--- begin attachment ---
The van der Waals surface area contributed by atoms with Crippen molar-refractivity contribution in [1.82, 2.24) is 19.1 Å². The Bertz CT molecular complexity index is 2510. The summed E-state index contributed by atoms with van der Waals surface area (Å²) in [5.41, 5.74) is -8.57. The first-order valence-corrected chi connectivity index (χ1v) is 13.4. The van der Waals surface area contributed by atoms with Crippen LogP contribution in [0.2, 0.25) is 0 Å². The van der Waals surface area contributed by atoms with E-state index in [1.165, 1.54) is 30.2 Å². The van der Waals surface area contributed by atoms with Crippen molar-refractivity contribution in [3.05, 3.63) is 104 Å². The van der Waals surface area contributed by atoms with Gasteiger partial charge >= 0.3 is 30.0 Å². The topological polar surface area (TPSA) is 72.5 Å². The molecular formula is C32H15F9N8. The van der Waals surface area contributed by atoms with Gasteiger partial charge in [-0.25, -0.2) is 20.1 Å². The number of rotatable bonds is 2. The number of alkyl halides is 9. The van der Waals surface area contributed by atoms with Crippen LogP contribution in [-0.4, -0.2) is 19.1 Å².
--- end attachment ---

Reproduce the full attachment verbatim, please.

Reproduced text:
The van der Waals surface area contributed by atoms with Crippen molar-refractivity contribution in [1.82, 2.24) is 19.1 Å². The Bertz CT molecular complexity index is 2510. The summed E-state index contributed by atoms with van der Waals surface area (Å²) in [5.41, 5.74) is -8.57. The first-order valence-corrected chi connectivity index (χ1v) is 13.4. The van der Waals surface area contributed by atoms with Crippen LogP contribution in [0.2, 0.25) is 0 Å². The van der Waals surface area contributed by atoms with E-state index in [1.165, 1.54) is 30.2 Å². The van der Waals surface area contributed by atoms with Crippen molar-refractivity contribution in [3.05, 3.63) is 104 Å². The van der Waals surface area contributed by atoms with Gasteiger partial charge >= 0.3 is 30.0 Å². The topological polar surface area (TPSA) is 72.5 Å². The molecular formula is C32H15F9N8. The van der Waals surface area contributed by atoms with Gasteiger partial charge in [-0.25, -0.2) is 20.1 Å². The number of rotatable bonds is 2. The number of alkyl halides is 9. The van der Waals surface area contributed by atoms with Crippen LogP contribution in [-0.4, -0.2) is 19.1 Å².